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MHQ

MHQ: The Quarterly Journal of Military History takes you on an exciting journey to the world’s greatest battles and campaigns over the last 5,000 years, from ancient warfare through modern Iraq. Written by distinguished authors and historians who bring the world of history alive, the magazine covers in vivid detail the soldiers, leaders, tactics, and weapons throughout military history, and delivers it in an exquisitely illustrated, deluxe edition.




  • MHQ Magazine

    Artists on War: Revenge on Canvas

    A general mistreated by the enemy settles the score—and is immortalized in a painting that came to symbolize Britain’s domination of India. A few years after her husband died, the widow of Major General David Baird approached British...

  • MHQ Magazine

    Sea Change- Reinvention of the U.S. Navy

    How the U.S. Navy reinvented itself— and its sailors—during a century of radical change in technology and warfare. Navies, at first sight, appear to be highly traditional, even reactionary, organizations. The 21st-century U.S. Navy...

  • MHQ Magazine

    Marathon Men

    The conventional wisdom is that the Athenians at the Battle of Marathon were amateur soldiers who won by chance. In reality, they were the Israel Defense Force of their day—smart, highly trained, and merciless. Before dawn on September...

  • MHQ Magazine

    ‘A Moment Full of Peril’

    When John Brown seized Harpers Ferry and threatened to spark a slave insurrection, officials in Washington concluded only one man could stop him: Colonel Robert E. Lee. Depending on your source, John Brown’s 1859 Harpers Ferry raid was...

  • MHQ Magazine

    Experience of War: Morphine, Splints, and Hot Tea

    Early in World War I, a doctor follows a day of fierce fighting at the Marne with a long night caring for the wounded and dying. Arthur Anderson Martin, a small-town doctor from New Zealand, was attending a medical conference in England...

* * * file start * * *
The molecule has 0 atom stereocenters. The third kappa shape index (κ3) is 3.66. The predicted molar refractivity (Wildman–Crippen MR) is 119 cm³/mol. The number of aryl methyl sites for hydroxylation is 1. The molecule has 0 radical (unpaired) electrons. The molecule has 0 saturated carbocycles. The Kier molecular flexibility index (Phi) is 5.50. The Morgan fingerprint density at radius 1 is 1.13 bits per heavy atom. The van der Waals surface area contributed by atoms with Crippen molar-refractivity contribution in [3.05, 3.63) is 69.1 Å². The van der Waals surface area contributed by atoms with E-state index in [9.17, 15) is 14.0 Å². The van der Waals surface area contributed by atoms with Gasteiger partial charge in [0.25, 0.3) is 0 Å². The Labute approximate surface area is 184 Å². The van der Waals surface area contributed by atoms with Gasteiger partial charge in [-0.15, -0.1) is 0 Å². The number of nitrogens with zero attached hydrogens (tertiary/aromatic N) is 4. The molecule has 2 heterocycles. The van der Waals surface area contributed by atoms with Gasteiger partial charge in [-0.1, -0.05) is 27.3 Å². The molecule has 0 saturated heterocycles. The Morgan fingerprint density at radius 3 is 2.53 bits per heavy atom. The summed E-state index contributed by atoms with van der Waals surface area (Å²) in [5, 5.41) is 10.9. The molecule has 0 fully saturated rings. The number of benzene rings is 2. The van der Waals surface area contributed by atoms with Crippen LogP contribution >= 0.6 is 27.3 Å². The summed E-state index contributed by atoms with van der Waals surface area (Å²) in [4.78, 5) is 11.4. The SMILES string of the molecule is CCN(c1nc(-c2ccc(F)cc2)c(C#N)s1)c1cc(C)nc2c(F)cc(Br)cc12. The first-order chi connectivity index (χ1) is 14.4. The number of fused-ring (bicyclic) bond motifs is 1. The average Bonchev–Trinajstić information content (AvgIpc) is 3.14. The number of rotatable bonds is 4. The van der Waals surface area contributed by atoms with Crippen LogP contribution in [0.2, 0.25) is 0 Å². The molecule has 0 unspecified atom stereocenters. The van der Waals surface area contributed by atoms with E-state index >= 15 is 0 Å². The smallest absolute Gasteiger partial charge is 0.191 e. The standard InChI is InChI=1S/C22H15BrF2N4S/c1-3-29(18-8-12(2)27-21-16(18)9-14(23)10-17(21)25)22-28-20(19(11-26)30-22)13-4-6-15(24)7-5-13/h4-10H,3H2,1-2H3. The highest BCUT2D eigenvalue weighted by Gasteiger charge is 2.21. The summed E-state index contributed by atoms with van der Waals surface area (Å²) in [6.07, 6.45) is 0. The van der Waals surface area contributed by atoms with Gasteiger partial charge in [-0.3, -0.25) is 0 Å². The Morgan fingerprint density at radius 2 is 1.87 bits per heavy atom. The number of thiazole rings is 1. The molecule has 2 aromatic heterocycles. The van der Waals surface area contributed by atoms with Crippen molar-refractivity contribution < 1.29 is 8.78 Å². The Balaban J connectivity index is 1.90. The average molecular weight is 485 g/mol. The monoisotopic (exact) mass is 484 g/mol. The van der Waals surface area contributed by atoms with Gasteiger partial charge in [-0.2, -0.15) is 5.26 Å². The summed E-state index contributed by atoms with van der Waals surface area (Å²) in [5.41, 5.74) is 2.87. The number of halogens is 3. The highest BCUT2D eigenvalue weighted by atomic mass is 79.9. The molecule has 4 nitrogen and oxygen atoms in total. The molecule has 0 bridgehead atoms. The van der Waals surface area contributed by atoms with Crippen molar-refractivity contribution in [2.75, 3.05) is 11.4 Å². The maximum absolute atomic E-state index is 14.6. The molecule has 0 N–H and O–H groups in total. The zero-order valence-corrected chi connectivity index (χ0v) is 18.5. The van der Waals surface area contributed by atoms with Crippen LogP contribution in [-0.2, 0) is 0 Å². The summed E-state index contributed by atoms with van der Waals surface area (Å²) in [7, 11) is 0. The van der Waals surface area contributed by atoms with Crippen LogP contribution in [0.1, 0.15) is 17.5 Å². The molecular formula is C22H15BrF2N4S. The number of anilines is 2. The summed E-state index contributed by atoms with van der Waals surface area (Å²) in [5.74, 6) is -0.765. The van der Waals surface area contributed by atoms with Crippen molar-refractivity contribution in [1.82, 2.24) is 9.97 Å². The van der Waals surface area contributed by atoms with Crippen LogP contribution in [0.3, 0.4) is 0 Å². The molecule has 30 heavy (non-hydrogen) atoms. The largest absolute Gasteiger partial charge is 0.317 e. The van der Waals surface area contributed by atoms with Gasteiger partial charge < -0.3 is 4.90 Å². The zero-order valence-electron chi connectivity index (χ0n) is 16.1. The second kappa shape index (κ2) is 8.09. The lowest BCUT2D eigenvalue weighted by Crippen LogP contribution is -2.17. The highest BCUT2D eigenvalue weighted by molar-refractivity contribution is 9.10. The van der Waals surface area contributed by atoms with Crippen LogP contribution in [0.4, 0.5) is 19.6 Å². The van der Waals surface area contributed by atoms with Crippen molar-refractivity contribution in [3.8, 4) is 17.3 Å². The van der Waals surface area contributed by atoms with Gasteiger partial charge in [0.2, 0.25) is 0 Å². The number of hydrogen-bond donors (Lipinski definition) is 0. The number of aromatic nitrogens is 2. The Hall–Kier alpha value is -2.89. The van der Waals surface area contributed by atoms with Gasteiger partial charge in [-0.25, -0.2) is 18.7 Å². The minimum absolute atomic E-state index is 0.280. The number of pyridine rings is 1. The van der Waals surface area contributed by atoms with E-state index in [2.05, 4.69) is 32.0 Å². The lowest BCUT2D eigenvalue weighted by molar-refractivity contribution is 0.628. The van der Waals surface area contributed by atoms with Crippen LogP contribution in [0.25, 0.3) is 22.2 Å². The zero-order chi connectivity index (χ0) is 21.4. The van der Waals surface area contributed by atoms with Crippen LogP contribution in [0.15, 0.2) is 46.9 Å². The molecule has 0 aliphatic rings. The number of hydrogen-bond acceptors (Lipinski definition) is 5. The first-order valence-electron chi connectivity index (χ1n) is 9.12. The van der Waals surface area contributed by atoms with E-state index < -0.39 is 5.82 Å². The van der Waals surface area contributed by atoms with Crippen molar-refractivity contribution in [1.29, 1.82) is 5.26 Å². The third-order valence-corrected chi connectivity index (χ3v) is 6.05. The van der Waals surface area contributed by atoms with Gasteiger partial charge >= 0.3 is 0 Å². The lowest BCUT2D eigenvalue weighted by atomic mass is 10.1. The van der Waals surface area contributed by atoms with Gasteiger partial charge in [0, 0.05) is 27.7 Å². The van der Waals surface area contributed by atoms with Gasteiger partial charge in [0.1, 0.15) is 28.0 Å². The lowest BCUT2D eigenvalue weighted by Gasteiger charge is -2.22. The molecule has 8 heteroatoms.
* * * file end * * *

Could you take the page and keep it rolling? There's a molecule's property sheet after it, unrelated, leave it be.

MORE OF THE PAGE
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    Arms and Men: Pump Up the Volume

    From trumpets at Jericho to Eminem at Fallujah, music and sound have been valuable weapons. Lieutenant Colonel Bill Kilgore leads his helicopter gunships in over the beach. Loudspeakers on the choppers blast Richard Wagner’s “The Ride...

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    MHQ Letters from Readers- Winter 2012

    Does Torture Work? I take issue with Colin Woodard’s one-sided conclusion in “Why We Won’t Give Up Torture” Autumn 2011—that it does not work. Discussing torture used in the war on terrorism, he cites only one source, CIA officer...

  • MHQ Magazine

    Catch Me If You Can

    How a crafty German admiral led the Royal Navy on a wild chase across the Mediterranean and changed the balance of power in the First World War. Almost a year into World War I, American diplomat Lewis Einstein met Wilhelm Souchon, a rear...

  • MHQ Magazine

    Did FDR Doom Us to a Longer War?

    He sided with Churchill. He ignored his military advisers. As commander in chief of the United States during World War II, President Franklin D. Roosevelt seized the controls of America’s war-making apparatus more firmly than any...

  • MHQ Magazine

    The 27-Day War

    Just a month after 9/11 a handful of CIA men and U.S. Special Forces soldiers in Afghanistan—backed by cavalry, cash, and airstrikes—toppled the Taliban. At dusk on September 19, 2001, eight days after al-Qaeda’s 9/11 attack claimed...

  • MHQ Magazine

    The Fireball at Zonchio

    A ferocious battle with the Turks marked the end of Venice’s sea power. On October 31, 1498, a Venetian merchant, Andrea Gritti, wrote home from the Ottoman capital of Constantinople: “I can’t tell you more about business and...

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    MHQ Letters from Readers- Spring 2012

    Gentlemen, Choose Your Weapons I’m surprised that Chris McNab did not include the machine gun in “The Six Most Influential Weapons in History” Winter 2012. A lot of weapons were developed or tested in World War I, including poison...

  • MHQ Magazine

    MHQ Artists Review: Victory at What Cost?

    Daniel Maclise’s murals of Waterloo and Trafalgar dramatically illustrate the sacrifices of war. For nearly 150 years, British politicians have filed past two massive murals lining the walls of the Royal Gallery in the Houses of...

  • MHQ Magazine

    The Greatest Ancient Leader

    When Theodore Ayrault Dodge, the American Civil War historian known for his love of the ancient generals, dubbed Alexander, Hannibal, and Caesar “great captains” in 1889, imperial ambition was some- thing to be admired. Today, after...

  • MHQ Magazine

    Clearing the Fog of War

    In the late 1800s, countries raced to make smokeless gunpowder. The result changed the face of battle. The story of smokeless gunpowder begins in Switzerland, in the impeccable kitchen of Frau Schönbein. One fateful day in 1845, her...

  • MHQ Magazine

    Through a Lens Darkly

    A photographer in North Africa found that survival mattered more than great images. On November 10, 1941, 36-year-old Croswell Bowen boarded a ship headed for war. Pearl Harbor and the U.S. entry into World War II were still weeks away,...